Contribution at the workshop A Touch of Doubt - On Haptic Scepticism. March 27-28, 2018. Maimonides Centre for Advanced Studies. University of Hamburg.
The two walls of impossibility between which touch is ultimately caught install the category of the (un)touchable that draws the unconceivable line between the never yet executed and the always already ran over event of touch.
Through the category of the (un)touchable, touch engages the function of desire. What empowers one's desire is precisely the structural impossibility to grasp its object: what we eventually touch is never that which we desired. But at the same time, this is the only way we can ever touch it, because the inherent impossibility of touch is its very condition of possibility. The category of the (un)touchable sets the mechanism of forced choice: either we touch it in a way that we cannot touch it or we don't touch it at all.
And what is structurally (un)touchable within the mechanism of forced choice is not only the elusive object of touch, but also the touch itself as the impossible borderline between distance and proximity.
Thisbe, by John William Waterhouse, 1909.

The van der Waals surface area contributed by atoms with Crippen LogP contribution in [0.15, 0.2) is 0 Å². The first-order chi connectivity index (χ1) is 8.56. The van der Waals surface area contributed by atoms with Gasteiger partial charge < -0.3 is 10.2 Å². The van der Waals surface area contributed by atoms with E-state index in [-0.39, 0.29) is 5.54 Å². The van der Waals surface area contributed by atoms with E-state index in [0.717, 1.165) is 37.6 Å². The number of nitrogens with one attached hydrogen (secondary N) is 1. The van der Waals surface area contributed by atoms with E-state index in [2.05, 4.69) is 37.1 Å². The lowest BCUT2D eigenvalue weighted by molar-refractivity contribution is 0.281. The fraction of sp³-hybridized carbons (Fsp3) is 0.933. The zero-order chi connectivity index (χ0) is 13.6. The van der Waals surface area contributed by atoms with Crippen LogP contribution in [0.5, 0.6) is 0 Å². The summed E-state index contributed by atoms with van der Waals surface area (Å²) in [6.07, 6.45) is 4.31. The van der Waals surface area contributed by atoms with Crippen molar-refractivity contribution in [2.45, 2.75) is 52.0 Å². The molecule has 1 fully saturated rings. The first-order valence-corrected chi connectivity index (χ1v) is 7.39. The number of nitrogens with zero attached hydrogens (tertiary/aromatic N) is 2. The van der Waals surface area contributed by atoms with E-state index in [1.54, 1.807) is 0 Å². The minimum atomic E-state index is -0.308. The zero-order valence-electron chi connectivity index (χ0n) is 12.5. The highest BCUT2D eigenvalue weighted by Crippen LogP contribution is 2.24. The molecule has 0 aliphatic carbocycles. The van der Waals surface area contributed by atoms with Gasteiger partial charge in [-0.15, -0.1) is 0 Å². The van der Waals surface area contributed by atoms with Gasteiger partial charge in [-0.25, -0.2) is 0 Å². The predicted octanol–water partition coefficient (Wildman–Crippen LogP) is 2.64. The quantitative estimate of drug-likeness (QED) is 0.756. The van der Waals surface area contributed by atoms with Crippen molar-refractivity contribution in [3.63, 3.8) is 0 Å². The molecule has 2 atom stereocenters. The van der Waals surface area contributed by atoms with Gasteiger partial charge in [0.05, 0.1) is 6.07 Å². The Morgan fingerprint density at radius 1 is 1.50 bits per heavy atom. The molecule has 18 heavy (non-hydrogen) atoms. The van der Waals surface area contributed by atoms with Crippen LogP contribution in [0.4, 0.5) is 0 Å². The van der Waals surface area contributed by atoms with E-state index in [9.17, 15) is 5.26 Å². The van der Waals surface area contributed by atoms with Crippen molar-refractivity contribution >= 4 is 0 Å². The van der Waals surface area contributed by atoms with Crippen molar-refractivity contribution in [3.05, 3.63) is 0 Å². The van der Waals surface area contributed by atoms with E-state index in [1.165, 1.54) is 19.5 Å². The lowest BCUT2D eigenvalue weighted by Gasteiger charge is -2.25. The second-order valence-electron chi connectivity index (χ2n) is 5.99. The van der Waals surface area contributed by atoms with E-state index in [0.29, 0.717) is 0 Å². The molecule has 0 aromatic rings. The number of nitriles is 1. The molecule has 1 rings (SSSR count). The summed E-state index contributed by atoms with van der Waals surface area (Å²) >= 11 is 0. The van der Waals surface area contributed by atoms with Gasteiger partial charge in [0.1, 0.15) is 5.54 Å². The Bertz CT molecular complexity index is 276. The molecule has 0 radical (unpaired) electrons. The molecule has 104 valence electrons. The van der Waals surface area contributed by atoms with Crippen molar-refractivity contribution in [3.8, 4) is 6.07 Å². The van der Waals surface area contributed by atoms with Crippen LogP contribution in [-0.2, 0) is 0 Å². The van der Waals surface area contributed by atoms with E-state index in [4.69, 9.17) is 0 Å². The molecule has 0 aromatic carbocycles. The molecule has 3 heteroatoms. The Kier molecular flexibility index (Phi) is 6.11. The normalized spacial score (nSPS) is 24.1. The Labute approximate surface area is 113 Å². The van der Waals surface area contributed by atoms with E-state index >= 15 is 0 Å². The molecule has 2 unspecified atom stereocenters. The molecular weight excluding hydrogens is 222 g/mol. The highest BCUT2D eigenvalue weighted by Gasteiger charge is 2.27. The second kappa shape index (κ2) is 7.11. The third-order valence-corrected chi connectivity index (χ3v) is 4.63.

Here we can remember the ancient Greek story of Pyramus and Thisbe, masterfully rewritten by Ovid in his Metamorphoses, the story about lovers who were craving for closeness but being only able to touch each other with their whispering words through a tiny crack in the wall. Once they finally managed to arrange a hidden meeting outside the city walls, the so much desired touch of the other was fatally missed and therefore it tragically turned into a double suicide (an ultimate touch of the self as a radical consequence of the impossible touch of the other). The two loving creatures never managed to enjoy the pleasure of the trembling event of touch: just as the moment of touch was wishfully expected, it had already passed away (without ever really occurring) - the two corpses lying on each other were suddenly touching too much as one single indistinctive pile of flesh. Through the structure of the (un)touchable, the story of Pyramus and Thisbe embodies an ultimate materialist turn of Plato's fantasy of love, as described in the Symposium, the fantasy of two lost halves finally finding each other and becoming one: the becoming one is the structure of death.
In the workshop, I would like to discuss the inscription of doubt into the category of the (un)touchable. Could we say that within the mechanism of touch, doubt functions as the companion of desire? If touch, as argued above, is not occupying a function of the guarantor of truth (or reality), but, quite the opposite, emerges within the gap between possible truths (or realities), it is structurally not the carrier of certainty but rather the bearer of doubt. Could it be argued that precisely as the bearer of doubt, touch is the constitutive moment of a subject? And hence, could we say that certainty is always beyond subjectivity, on the side of a bare object? What is the brute certainty of the two intertwined dead corpses in comparison to the doubtful touch of breath and whispering words of the other?